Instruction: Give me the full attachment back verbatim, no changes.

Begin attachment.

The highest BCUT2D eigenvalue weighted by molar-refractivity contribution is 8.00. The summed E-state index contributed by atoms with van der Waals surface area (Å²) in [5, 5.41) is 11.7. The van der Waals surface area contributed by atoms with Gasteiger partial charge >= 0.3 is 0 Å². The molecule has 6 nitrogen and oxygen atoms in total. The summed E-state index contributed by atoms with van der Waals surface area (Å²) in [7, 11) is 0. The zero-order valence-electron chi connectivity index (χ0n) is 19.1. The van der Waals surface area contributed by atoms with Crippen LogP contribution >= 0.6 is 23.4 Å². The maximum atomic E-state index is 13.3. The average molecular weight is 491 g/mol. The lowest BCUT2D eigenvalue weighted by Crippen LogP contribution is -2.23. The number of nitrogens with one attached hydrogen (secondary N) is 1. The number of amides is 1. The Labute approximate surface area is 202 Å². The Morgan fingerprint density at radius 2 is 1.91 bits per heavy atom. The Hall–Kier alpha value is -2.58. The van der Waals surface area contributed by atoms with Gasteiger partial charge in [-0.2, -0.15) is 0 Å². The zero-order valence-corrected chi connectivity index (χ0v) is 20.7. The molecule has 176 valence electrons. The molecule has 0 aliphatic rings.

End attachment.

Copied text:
The highest BCUT2D eigenvalue weighted by molar-refractivity contribution is 8.00. The summed E-state index contributed by atoms with van der Waals surface area (Å²) in [5, 5.41) is 11.7. The van der Waals surface area contributed by atoms with Gasteiger partial charge >= 0.3 is 0 Å². The molecule has 6 nitrogen and oxygen atoms in total. The summed E-state index contributed by atoms with van der Waals surface area (Å²) in [7, 11) is 0. The zero-order valence-electron chi connectivity index (χ0n) is 19.1. The van der Waals surface area contributed by atoms with Crippen LogP contribution >= 0.6 is 23.4 Å². The maximum atomic E-state index is 13.3. The average molecular weight is 491 g/mol. The lowest BCUT2D eigenvalue weighted by Crippen LogP contribution is -2.23. The number of nitrogens with one attached hydrogen (secondary N) is 1. The number of amides is 1. The Labute approximate surface area is 202 Å². The Morgan fingerprint density at radius 2 is 1.91 bits per heavy atom. The Hall–Kier alpha value is -2.58. The van der Waals surface area contributed by atoms with Gasteiger partial charge in [-0.2, -0.15) is 0 Å². The zero-order valence-corrected chi connectivity index (χ0v) is 20.7. The molecule has 176 valence electrons. The molecule has 0 aliphatic rings.